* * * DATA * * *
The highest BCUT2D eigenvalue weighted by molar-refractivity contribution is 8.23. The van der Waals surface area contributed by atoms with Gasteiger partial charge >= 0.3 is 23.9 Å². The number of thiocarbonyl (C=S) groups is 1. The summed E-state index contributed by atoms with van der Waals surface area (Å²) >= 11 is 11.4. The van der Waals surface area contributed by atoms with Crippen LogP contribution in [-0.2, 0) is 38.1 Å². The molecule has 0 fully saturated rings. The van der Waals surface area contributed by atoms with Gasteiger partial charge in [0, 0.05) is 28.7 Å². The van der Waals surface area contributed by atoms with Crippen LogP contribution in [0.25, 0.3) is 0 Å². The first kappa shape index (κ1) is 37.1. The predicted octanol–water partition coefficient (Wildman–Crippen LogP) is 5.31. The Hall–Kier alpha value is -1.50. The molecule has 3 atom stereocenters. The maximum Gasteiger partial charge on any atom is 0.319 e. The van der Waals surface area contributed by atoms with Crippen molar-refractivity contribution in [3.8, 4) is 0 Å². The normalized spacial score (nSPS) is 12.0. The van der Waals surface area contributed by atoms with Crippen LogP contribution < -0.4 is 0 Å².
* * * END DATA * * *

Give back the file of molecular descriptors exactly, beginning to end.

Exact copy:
The highest BCUT2D eigenvalue weighted by molar-refractivity contribution is 8.23. The van der Waals surface area contributed by atoms with Gasteiger partial charge >= 0.3 is 23.9 Å². The number of thiocarbonyl (C=S) groups is 1. The summed E-state index contributed by atoms with van der Waals surface area (Å²) >= 11 is 11.4. The van der Waals surface area contributed by atoms with Crippen LogP contribution in [-0.2, 0) is 38.1 Å². The molecule has 0 fully saturated rings. The van der Waals surface area contributed by atoms with Gasteiger partial charge in [0, 0.05) is 28.7 Å². The van der Waals surface area contributed by atoms with Crippen LogP contribution in [0.25, 0.3) is 0 Å². The first kappa shape index (κ1) is 37.1. The predicted octanol–water partition coefficient (Wildman–Crippen LogP) is 5.31. The Hall–Kier alpha value is -1.50. The molecule has 3 atom stereocenters. The maximum Gasteiger partial charge on any atom is 0.319 e. The van der Waals surface area contributed by atoms with Crippen molar-refractivity contribution in [3.8, 4) is 0 Å². The normalized spacial score (nSPS) is 12.0. The van der Waals surface area contributed by atoms with Crippen LogP contribution < -0.4 is 0 Å².